Mark Sykes has gone down in history as one of those meddling Imperialists who really helped mess up the Middle East. He and his French counterpart, Georges Picot, are given much of the blame for today's problems in and around the Holy Lands. However, his grandson has written a biography which reveals a far more nuanced character and also one whose own views evolved and was in the process of distancing himself from his earlier war work when he was tragically cut down from influenza just days before he was due to attend the Treaty of Versailles Peace Conference. He was just 39 years of age. It is an interesting 'what-if' of history. Had he lived would his own force of character have been enough to lay more appropriate foundations to Middle Eastern boundaries and political representation than were actually achieved? It certainly should cause some pause for thought.
His upbringing and experiences certainly prepared him for his role in Middle Eastern affairs. He was no grey bureaucrat with little affinity parachuted into an alien region from afar. He was an undoubted Middle Eastern scholar, traveller and a gifted linguist. He came from a privileged, if chaotic and scandal ridden, family of the aristocracy. As such he had opportunities for education and travel that were unusual indeed. Fortunately, he did not squander these opportunities and quickly identified an interest in the Middle East and the Orient. These travels were undertaken very much in the pre-European colonial era with brigandage, corruption and disease making travel more than a little taxing. Having said that it was largely still 'colonial' as such thanks to the continuing influence and rule of the Ottoman Empire. However, this power was waning and its inefficiencies were clear to see. Nevertheless, Mark Sykes was equally at home in the Cosmopolitan streets of Constantinople as he was in the empty deserts and dry scrublands of the interior.
This book shows that Mark Sykes held a curious mix of modern and old-fashioned ideas for much of his life. It could be claimed that he had a sense of noblesse oblige that could certainly be considered patronising to modern sensibilities. He would later be elected as a Conservative MP for instance and he took on the role of genteel landowner with gusto. However, his concerns were genuine and he never shirked from his responsibilities. In many ways he was something of a workaholic. He could be very thinly spread for sure and perhaps it was this work ethic that later helped cull him in 1919 after an exhaustive tour of the Middle East before heading back to Paris for the Peace Negotiations.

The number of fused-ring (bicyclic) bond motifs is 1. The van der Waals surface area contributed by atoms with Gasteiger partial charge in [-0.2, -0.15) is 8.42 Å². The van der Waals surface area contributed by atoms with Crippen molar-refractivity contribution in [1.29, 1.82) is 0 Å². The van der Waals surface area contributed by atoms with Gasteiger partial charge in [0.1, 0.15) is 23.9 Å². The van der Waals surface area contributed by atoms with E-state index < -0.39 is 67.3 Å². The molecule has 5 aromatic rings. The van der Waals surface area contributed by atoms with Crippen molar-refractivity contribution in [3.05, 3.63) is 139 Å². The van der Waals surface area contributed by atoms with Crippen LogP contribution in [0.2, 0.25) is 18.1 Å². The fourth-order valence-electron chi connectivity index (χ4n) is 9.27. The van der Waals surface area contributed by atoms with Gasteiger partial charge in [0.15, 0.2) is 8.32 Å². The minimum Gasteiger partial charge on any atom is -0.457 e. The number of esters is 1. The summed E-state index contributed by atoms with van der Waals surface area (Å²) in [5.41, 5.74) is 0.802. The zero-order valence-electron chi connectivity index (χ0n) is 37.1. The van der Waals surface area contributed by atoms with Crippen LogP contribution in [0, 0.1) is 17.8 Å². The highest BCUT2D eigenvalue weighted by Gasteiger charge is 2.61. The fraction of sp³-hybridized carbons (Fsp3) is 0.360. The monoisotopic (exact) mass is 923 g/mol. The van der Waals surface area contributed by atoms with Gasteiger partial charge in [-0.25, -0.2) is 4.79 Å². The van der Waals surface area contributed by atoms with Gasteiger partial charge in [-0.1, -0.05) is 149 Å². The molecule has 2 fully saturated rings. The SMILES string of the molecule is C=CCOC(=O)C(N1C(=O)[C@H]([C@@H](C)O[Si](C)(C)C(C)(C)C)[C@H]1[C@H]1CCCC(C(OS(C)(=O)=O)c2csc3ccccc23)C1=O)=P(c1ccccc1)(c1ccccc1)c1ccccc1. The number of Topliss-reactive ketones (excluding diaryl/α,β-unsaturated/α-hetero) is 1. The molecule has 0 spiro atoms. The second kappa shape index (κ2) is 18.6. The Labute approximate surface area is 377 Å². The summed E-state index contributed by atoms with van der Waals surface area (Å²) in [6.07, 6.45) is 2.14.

The Boer War had a formative effect on Mark Sykes. Initially enthused as many young men were with the prospect of war, he quickly appreciated the inefficiencies and deficiencies of the British Army on campaign in South Africa. He was undoubtedly a very active officer who caught the attention of many of his superior officers through his restless energies. He quickly realised the value of fortifications and engineering to defend his soldiers from the long range and superior accuracy of his Boer adversaries. Without waiting for permissions, he set about getting his own troops to dig elaborate defences which were often beyond the capabilities of the trained Royal Engineers. He was also an early pioneer in the use of camouflage - which unfortunately was not followed through by the army hierarchy much to their detriment. He was also unusually well disposed towards the native Black population - which was very unusual for the time and place and perhaps was related to his appreciation of native cultures developed whilst travelling through the Middle East. He quickly appreciated that they hated the Boers far more than the British and was keen to use them on the battlefield despite official opposition to do precisely this. He even went so far as to recruit Basutos as soldiers and gave them Martini-Henry rifles and staff caps as a primitive uniform. He thought they made ideal guards and were often more enthusiastic soldiers than their British counterparts. This was highly unusual for the war and was considered by many Europeans as being hopelessly naive. It did reveal though a man who did not always feel constrained by the social mores of his era.